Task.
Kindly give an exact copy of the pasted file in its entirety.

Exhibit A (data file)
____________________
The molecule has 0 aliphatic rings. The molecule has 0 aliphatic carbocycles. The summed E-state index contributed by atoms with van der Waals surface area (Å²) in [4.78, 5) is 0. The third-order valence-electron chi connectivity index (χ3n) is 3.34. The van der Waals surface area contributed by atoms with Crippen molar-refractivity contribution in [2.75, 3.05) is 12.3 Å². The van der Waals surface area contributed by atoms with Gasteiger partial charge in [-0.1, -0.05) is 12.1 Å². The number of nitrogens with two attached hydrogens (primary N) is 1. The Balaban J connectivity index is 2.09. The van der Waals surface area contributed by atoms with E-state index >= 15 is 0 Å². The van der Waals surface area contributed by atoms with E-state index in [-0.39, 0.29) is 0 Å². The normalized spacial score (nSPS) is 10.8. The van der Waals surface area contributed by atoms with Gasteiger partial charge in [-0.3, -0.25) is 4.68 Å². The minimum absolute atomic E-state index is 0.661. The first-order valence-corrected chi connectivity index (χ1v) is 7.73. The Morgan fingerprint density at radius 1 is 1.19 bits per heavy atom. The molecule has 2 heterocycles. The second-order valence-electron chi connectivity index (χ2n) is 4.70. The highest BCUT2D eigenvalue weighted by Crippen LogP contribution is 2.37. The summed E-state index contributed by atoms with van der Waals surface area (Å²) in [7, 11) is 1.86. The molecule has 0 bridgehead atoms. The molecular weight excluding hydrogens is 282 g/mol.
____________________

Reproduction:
The molecule has 0 aliphatic rings. The molecule has 0 aliphatic carbocycles. The summed E-state index contributed by atoms with van der Waals surface area (Å²) in [4.78, 5) is 0. The third-order valence-electron chi connectivity index (χ3n) is 3.34. The van der Waals surface area contributed by atoms with Crippen molar-refractivity contribution in [2.75, 3.05) is 12.3 Å². The van der Waals surface area contributed by atoms with Gasteiger partial charge in [-0.1, -0.05) is 12.1 Å². The number of nitrogens with two attached hydrogens (primary N) is 1. The Balaban J connectivity index is 2.09. The van der Waals surface area contributed by atoms with E-state index >= 15 is 0 Å². The van der Waals surface area contributed by atoms with E-state index in [-0.39, 0.29) is 0 Å². The normalized spacial score (nSPS) is 10.8. The van der Waals surface area contributed by atoms with Gasteiger partial charge in [-0.3, -0.25) is 4.68 Å². The minimum absolute atomic E-state index is 0.661. The first-order valence-corrected chi connectivity index (χ1v) is 7.73. The Morgan fingerprint density at radius 1 is 1.19 bits per heavy atom. The molecule has 2 heterocycles. The second-order valence-electron chi connectivity index (χ2n) is 4.70. The highest BCUT2D eigenvalue weighted by Crippen LogP contribution is 2.37. The summed E-state index contributed by atoms with van der Waals surface area (Å²) in [7, 11) is 1.86. The molecule has 0 bridgehead atoms. The molecular weight excluding hydrogens is 282 g/mol.